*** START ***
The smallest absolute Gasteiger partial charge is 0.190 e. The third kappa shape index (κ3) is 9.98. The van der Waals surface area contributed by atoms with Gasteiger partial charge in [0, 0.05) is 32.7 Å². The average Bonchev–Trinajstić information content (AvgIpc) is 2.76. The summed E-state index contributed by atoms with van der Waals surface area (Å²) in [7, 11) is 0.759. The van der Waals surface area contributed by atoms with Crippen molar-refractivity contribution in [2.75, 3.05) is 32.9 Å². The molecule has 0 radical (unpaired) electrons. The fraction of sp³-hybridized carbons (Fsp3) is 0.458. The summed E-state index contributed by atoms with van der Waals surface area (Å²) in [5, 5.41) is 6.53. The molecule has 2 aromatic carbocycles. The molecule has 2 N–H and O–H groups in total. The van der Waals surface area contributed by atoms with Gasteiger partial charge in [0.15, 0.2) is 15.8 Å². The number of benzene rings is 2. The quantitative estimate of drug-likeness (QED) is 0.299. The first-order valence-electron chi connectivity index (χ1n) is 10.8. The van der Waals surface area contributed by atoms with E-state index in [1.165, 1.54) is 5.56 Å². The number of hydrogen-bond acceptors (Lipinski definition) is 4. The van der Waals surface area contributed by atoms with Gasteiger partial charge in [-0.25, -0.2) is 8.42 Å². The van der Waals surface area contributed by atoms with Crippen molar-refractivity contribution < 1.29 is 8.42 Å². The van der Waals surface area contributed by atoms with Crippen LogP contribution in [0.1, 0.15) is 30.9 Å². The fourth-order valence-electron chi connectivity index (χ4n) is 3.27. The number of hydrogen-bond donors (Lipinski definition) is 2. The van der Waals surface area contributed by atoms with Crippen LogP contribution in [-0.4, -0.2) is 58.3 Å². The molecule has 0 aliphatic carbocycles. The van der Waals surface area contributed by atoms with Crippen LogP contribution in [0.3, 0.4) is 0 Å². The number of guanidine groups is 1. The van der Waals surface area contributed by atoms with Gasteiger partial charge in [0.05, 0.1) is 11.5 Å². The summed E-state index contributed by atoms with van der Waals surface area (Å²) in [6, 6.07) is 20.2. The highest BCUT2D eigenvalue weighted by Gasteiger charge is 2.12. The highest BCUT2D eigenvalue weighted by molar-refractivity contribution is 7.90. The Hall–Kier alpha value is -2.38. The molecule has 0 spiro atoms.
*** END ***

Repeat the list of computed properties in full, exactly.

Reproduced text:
The smallest absolute Gasteiger partial charge is 0.190 e. The third kappa shape index (κ3) is 9.98. The van der Waals surface area contributed by atoms with Gasteiger partial charge in [0, 0.05) is 32.7 Å². The average Bonchev–Trinajstić information content (AvgIpc) is 2.76. The summed E-state index contributed by atoms with van der Waals surface area (Å²) in [7, 11) is 0.759. The van der Waals surface area contributed by atoms with Crippen molar-refractivity contribution in [2.75, 3.05) is 32.9 Å². The molecule has 0 radical (unpaired) electrons. The fraction of sp³-hybridized carbons (Fsp3) is 0.458. The summed E-state index contributed by atoms with van der Waals surface area (Å²) in [5, 5.41) is 6.53. The molecule has 2 aromatic carbocycles. The molecule has 2 N–H and O–H groups in total. The van der Waals surface area contributed by atoms with Gasteiger partial charge in [0.15, 0.2) is 15.8 Å². The number of benzene rings is 2. The quantitative estimate of drug-likeness (QED) is 0.299. The first-order valence-electron chi connectivity index (χ1n) is 10.8. The van der Waals surface area contributed by atoms with E-state index in [1.165, 1.54) is 5.56 Å². The number of hydrogen-bond acceptors (Lipinski definition) is 4. The van der Waals surface area contributed by atoms with Gasteiger partial charge in [-0.25, -0.2) is 8.42 Å². The van der Waals surface area contributed by atoms with Crippen molar-refractivity contribution < 1.29 is 8.42 Å². The van der Waals surface area contributed by atoms with Crippen LogP contribution in [0.1, 0.15) is 30.9 Å². The fourth-order valence-electron chi connectivity index (χ4n) is 3.27. The number of hydrogen-bond donors (Lipinski definition) is 2. The van der Waals surface area contributed by atoms with Crippen LogP contribution in [-0.4, -0.2) is 58.3 Å². The molecule has 0 aliphatic carbocycles. The van der Waals surface area contributed by atoms with Crippen LogP contribution in [0.3, 0.4) is 0 Å². The number of guanidine groups is 1. The van der Waals surface area contributed by atoms with Gasteiger partial charge in [0.05, 0.1) is 11.5 Å². The summed E-state index contributed by atoms with van der Waals surface area (Å²) in [6, 6.07) is 20.2. The highest BCUT2D eigenvalue weighted by Gasteiger charge is 2.12. The highest BCUT2D eigenvalue weighted by molar-refractivity contribution is 7.90. The Hall–Kier alpha value is -2.38. The molecule has 0 spiro atoms.